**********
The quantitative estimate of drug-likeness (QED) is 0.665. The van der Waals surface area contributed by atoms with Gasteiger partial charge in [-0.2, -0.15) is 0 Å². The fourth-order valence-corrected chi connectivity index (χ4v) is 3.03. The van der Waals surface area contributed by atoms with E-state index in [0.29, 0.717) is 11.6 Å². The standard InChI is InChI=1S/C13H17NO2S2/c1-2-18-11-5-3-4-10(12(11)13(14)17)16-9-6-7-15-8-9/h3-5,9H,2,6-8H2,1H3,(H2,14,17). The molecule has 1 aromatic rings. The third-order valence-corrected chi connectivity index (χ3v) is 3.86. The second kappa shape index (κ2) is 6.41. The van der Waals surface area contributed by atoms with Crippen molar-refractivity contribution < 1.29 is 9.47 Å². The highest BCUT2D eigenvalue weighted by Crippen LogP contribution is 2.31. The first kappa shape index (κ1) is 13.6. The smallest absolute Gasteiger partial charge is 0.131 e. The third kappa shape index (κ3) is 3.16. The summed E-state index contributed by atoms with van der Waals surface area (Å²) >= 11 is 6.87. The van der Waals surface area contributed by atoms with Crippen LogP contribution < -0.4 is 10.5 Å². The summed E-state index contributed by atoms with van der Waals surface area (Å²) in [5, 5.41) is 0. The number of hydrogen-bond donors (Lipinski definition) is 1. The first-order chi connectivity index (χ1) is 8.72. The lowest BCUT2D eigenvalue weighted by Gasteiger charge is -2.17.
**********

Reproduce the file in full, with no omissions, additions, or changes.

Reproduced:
The quantitative estimate of drug-likeness (QED) is 0.665. The van der Waals surface area contributed by atoms with Gasteiger partial charge in [-0.2, -0.15) is 0 Å². The fourth-order valence-corrected chi connectivity index (χ4v) is 3.03. The van der Waals surface area contributed by atoms with E-state index in [0.29, 0.717) is 11.6 Å². The standard InChI is InChI=1S/C13H17NO2S2/c1-2-18-11-5-3-4-10(12(11)13(14)17)16-9-6-7-15-8-9/h3-5,9H,2,6-8H2,1H3,(H2,14,17). The molecule has 1 aromatic rings. The third-order valence-corrected chi connectivity index (χ3v) is 3.86. The second kappa shape index (κ2) is 6.41. The van der Waals surface area contributed by atoms with Crippen molar-refractivity contribution < 1.29 is 9.47 Å². The highest BCUT2D eigenvalue weighted by Crippen LogP contribution is 2.31. The first kappa shape index (κ1) is 13.6. The smallest absolute Gasteiger partial charge is 0.131 e. The third kappa shape index (κ3) is 3.16. The summed E-state index contributed by atoms with van der Waals surface area (Å²) >= 11 is 6.87. The van der Waals surface area contributed by atoms with Crippen LogP contribution < -0.4 is 10.5 Å². The summed E-state index contributed by atoms with van der Waals surface area (Å²) in [5, 5.41) is 0. The number of hydrogen-bond donors (Lipinski definition) is 1. The first-order chi connectivity index (χ1) is 8.72. The lowest BCUT2D eigenvalue weighted by Gasteiger charge is -2.17.